Now that it's hopefully clearer why we ended up with the result we did, we might want to figure out how to compensate for this before moving on to other transformations. Probably the simplest way to go about compensating for a pending rotation transformation is to change the origin by using another available transformation, the translation. Calling context.translate(x, y) moves the origin of your Canvas by the specified amount. So to compensate for the translation inherent in a rotate transformation, we simply need to figure out the center of the shape we are rotating, and translate the Canvas origin by that amount, then translate it back once we've done the rotation. Here's what the code looks like (note that I've added a call to context.save at the beginning and to context.restore at the end, so that when we're done drawing this shape, the context is back to its original state):

   1:  context.save();
   2:  context.translate(100, 75);
   3:  context.rotate(45*Math.PI/180);
   4:  context.translate(-100, -75);
   5:  renderGrid(20, "red")
   6:  context.beginPath();
   7:  context.fillStyle = "Yellow";
   8:  context.strokeStyle = "Yellow";
   9:  context.arc(100,75,50,0.25*Math.PI,1.75*Math.PI);
  10:  context.lineTo(100, 75);
  11:  context.stroke();
  12:  context.fill();
  13:  context.restore();

The result is almost, but not quite, right:

Transformations_4_comp

Now our shape is rotated 45 degrees as desired, but obviously it wasn't our desire to rotate our reference grid. Moving the call to renderGrid earlier in the code will do the trick:

   1:  context.save();
   2:  renderGrid(20, "red")
   3:  context.translate(100, 75);
   4:  context.rotate(45*Math.PI/180);
   5:  context.translate(-100, -75);
   6:  context.beginPath();
   7:  // remaining code omitted for brevity
   8:  context.restore();

Much better:

Transformations_5

So now that we've seen the rotate and translate transforms in action, what's left?

Another useful member of the transformation crew is context.scale(). This function, as you might expect, scales the drawing context. It takes two parameters, the x and y scale factors. If you call context.scale(2, 2) you effectively double the scale of the drawing context in both directions, as shown in the code below:

   1:  context.save();
   2:  renderGrid(20, "red")
   3:  context.scale(2, 2);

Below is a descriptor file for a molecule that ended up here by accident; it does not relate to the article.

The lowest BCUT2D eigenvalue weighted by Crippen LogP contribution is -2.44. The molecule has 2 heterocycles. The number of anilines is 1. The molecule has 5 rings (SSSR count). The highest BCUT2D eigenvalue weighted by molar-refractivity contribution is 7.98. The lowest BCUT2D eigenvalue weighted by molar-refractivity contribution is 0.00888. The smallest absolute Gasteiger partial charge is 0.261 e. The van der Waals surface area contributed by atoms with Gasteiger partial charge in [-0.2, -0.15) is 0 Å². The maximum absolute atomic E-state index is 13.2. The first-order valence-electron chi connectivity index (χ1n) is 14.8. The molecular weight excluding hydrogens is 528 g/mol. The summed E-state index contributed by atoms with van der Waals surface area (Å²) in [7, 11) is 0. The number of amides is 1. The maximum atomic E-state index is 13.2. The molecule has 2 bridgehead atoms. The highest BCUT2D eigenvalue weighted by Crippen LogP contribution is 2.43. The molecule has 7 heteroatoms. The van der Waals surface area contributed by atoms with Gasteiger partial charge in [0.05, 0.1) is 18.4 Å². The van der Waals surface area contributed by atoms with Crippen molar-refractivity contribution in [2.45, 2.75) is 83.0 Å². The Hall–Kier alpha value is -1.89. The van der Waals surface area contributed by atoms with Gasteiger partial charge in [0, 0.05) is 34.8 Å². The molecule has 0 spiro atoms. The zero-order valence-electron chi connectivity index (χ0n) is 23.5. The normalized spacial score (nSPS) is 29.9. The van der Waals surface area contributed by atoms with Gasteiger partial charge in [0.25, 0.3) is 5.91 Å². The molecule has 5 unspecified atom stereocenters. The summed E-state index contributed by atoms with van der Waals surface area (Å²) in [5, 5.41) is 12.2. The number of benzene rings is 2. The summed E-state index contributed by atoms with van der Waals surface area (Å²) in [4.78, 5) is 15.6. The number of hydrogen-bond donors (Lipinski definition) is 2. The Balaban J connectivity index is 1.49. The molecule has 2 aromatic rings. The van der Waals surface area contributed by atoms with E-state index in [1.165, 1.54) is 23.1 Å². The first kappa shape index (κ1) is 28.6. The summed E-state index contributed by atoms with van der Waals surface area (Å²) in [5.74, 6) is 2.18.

4:  context.beginPath();
   5:  context.fillStyle = "Yellow";
   6:  context.strokeStyle = "Yellow";
   7:  context.arc(100,75,50,0.25*Math.PI,1.75*Math.PI);
   8:  context.lineTo(100, 75);
   9:  context.stroke();
  10:  context.fill();
  11:  context.restore();

which results in the following output:

Transformations_6_comp

Note that since the call to renderGrid() is made prior to the call to context.scale(), the size of our grid has not changed, while the size of our shape has doubled (note, too, that the distance of the drawn shape from the top left corner of the canvas has also doubled).

I've saved the most interesting transformations for last, context.transform(a,b,c,d,e,f), and context.setTransform(a,b,c,d,e,f). Each of these functions accept 6 parameters, which represent a matrix by which the drawing context is transformed (more on this in a moment), and each allows you to scale, rotate, translate, and skew the drawing context with a single API call. That's a lot of power packed into one function call! The major difference between transform and setTransform is that the latter clears any existing transformations prior to applying the parameters passed to it.

The transformation matrix can be visualized like this:

a = ScaleX b = SkewX c = SkewY
d = ScaleY e = TranslateX f = TranslateY

Looking at the parameters that make up the transformation matrix you might ask yourself, "how can I rotate the drawing context using this function when there aren't any rotate parameters?" Well, it turns out that if you skew the X and Y values the same amount, but skew one in the negative direction, the result is effectively a rotation. So let's take our shape after the rotate example above, and skew it with the transform function:

   1:  context.save();
   2:  renderGrid(20, "red")
   3:  context.translate(100, 75);
   4:  context.rotate(45*Math.PI/180);
   5:  context.translate(-100, -75);
   6:  context.transform(1, 0, 1, 1, 0, 0);
   7:  context.beginPath();
   8:  // Drawing code omitted for brevity
   9:  context.restore();

this gives us the following output:

Transformations_7_comp

Notice that although we applied a skew of 1 in the +Y direction, that's not the way our skew appears to be being applied. The reason for this is that the transform function simply applies our transformation matrix to any existing transforms previously applied to the drawing context. Because our rotate transform is still in effect, "Y" is effectively 45 degrees turned from what we'd normally expect to see. If instead we call setTransform with the exact same parameters, the output will look like the following:

Transformations_8_comp

Because setTransform removes any existing transforms, the skew now does what you might have originally expected. So while the simpler APIs of translate, rotate, and scale are great when you need a simple API for transformations, some time spent playing with the transform and setTransform functions will be of great benefit in maximizing your drawing flexibility.

Here's a JsFiddle with the code from this post, if you want to play with the APIs:

Summary

The HTML5 Canvas element provides some very powerful APIs for transforming the drawing context. Those coming to HTML5 from other technologies like SVG and Silverlight may need to get used to the way that transformations are applied, since they're a bit different than in those technologies, but with a little practice, you'll be applying transformations like a pro.

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More parts in the series:

Up next, I'll get moving with simple animations…don't miss it!

Tags: HTML5, Canvas, Tutorials

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The views expressed on this weblog are mine and do not necessarily reflect the views of my employer.
All postings are provided "AS IS" with no warranties, and confer no rights.

Unless otherwise noted, all code provided in this blog is copyright © G. Andrew Duthie, and licensed under the Microsoft Limited Public License (Ms-LPL). All rights reserved.